The daily ritual at the Methodist Children's Home in Kamina, DR Congo.


 *Alpha has been living at the Methodist Children's Home in Kamina for several years now.  His caretakers give him plenty of nutritious food, but his body doesn't absorb it. Local hospitals lack the diagnostic equipment to determine the cause and possible solutions.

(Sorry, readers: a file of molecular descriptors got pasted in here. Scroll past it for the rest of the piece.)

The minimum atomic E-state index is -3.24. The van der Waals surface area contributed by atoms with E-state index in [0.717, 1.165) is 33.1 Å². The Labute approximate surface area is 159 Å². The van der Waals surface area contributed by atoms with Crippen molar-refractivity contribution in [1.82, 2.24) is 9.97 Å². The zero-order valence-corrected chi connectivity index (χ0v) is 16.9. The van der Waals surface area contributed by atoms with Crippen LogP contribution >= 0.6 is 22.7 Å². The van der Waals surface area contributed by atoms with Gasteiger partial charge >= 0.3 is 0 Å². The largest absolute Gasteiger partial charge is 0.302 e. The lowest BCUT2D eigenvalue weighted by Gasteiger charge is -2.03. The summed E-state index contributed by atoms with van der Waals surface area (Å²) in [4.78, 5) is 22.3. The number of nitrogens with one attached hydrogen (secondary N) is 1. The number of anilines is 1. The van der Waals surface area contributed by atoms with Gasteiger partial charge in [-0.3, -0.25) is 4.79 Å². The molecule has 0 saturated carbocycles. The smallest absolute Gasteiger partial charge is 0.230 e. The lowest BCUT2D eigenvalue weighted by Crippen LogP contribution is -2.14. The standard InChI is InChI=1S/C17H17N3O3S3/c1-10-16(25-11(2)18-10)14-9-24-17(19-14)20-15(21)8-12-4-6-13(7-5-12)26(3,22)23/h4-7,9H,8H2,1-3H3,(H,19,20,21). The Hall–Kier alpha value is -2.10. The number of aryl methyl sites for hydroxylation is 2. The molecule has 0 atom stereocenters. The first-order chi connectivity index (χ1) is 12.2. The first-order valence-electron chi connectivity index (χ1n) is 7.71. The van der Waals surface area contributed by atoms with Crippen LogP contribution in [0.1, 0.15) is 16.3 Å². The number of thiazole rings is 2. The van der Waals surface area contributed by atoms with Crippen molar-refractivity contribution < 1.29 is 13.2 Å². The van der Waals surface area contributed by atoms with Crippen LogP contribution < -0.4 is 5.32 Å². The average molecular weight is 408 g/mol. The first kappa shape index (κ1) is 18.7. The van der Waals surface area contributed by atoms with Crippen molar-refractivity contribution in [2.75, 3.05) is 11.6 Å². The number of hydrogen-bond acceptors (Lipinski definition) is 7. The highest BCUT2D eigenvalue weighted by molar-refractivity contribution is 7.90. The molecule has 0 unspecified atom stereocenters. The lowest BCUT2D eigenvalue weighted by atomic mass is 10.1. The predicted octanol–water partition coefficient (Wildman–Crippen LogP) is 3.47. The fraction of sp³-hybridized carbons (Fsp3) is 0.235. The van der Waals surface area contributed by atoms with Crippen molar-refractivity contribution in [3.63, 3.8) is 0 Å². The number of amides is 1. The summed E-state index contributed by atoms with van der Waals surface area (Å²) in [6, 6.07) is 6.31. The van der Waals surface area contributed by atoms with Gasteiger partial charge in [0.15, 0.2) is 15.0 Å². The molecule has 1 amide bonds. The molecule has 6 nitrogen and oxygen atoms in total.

Author's addition:  I realized after posting this that I didn't offer any practical advice for folks who are already involved in a child sponsorship program. Since such programs vary greatly in their implementation model, I suggest by looking into your organization's approach.  Read their website and see if they talk about working alongside grassroots leadership structures. Is there any mention of the children's families? Are they working on projects that address the underlying causes of poverty? Do an internet search on criticisms of your organization and see what pops up. Prayerfully decide your next steps from there.  You might decide to stick with the organization, but if you do, please do so because you respect their methodology--not because you've been guilt tripped into thinking a specific child will go hungry without your intervention.